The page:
Pizarro to talk politics, morals, disgust

David-Pizarro

PIZZARO

Disgust is more than just a character in Disney and Pixar’s new movie, “Inside Out.”

In line with Week Four’s theme, “Irrationality,” David A. Pizarro, associate professor of psychology at Cornell University, will talk about the influence disgust has on judgment of moral responsibilities at 10:45 a.m. today in the Amphitheater.

Pizarro’s primary research has been in moral judgment, the effects of emotion on judgment and the overlap between these two. In his lab in Cornell’s psychology department, he has studied a wide range of topics involving emotion, judgment and behavior. In today’s lecture, he is specifically focusing on disgust and how it influences the way humans think in the moral and political domains.

“There are people who are more disgusted as a personality trait and have more conservative views when it comes to morality and politics,” he said.

As part of his research, Pizarro uses foul odor (or something to that equivalent) to disgust his participants. This, he noticed, would temporarily shift their attitudes on morality and politics.

Pizarro describes disgust as “an emotion that is characterised by a strong sense of aversion and withdrawal. It is a strong avoidance emotion that kicks in whenever there is something in the environment that may damage us because of the circumstances and disease.”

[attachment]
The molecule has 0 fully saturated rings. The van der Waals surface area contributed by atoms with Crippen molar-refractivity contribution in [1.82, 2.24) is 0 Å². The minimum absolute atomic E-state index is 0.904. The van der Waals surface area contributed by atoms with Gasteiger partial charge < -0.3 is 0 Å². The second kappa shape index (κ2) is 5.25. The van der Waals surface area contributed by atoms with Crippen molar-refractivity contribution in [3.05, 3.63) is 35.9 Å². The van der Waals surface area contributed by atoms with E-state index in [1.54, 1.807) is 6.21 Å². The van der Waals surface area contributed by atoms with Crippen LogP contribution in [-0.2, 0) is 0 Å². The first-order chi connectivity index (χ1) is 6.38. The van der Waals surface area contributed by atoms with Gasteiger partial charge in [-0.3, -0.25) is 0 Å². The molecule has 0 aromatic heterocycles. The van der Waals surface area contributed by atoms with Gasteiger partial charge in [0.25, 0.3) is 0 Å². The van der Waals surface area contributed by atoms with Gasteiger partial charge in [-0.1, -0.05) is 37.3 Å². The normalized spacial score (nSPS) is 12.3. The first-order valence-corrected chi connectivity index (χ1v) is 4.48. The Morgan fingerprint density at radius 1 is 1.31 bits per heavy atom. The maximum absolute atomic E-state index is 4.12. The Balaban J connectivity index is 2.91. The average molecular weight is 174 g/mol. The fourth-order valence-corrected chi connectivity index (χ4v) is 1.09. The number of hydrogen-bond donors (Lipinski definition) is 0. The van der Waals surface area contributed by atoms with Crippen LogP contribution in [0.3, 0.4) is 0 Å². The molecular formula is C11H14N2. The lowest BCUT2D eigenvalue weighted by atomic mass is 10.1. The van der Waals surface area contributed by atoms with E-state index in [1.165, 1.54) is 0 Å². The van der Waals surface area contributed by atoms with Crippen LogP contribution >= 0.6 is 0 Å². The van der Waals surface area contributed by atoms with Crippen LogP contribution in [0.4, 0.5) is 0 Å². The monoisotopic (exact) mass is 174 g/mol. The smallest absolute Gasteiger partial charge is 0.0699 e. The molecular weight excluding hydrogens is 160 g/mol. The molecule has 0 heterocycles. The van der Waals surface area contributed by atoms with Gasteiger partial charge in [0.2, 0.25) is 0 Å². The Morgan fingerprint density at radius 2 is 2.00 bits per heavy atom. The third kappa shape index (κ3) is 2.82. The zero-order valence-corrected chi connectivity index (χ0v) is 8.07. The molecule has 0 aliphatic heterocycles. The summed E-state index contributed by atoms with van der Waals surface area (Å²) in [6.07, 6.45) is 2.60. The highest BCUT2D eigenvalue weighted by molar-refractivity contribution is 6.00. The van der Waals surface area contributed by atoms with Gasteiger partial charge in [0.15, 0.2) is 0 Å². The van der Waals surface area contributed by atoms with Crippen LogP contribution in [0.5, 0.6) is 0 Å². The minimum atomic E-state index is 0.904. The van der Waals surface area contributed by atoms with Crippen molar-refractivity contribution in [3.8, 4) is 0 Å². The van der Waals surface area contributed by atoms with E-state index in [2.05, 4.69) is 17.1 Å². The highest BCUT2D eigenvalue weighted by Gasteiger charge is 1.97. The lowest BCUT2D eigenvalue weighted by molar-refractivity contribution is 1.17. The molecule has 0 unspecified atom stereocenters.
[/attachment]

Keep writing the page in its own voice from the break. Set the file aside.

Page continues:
From a very young age, Pizarro said he was interested in the question of morality.

“The fundamental question that drives me wild is why is there so much disagreement about moral questions,” he said.

In 2012, Pizarro gave a TED Talk titled “The Strange Politics of Disgust,” where he highlighted his ongoing research, looking at whether or not people’s political views are influenced during times of disease, like a flu epidemic.

With more than 10 years of research on this subject matter, Pizarro said his work is evolving.

“One of the questions that always comes up is, ‘When should emotions influence our judgment?’ And while the answer is obvious sometimes, the answer gets trickier when the question deals with the influence our moral judgments,” Pizarro said. “The questions of what divides our nation, gay marriage and sexuality are also up for talks. I am looking to talking about that, too.”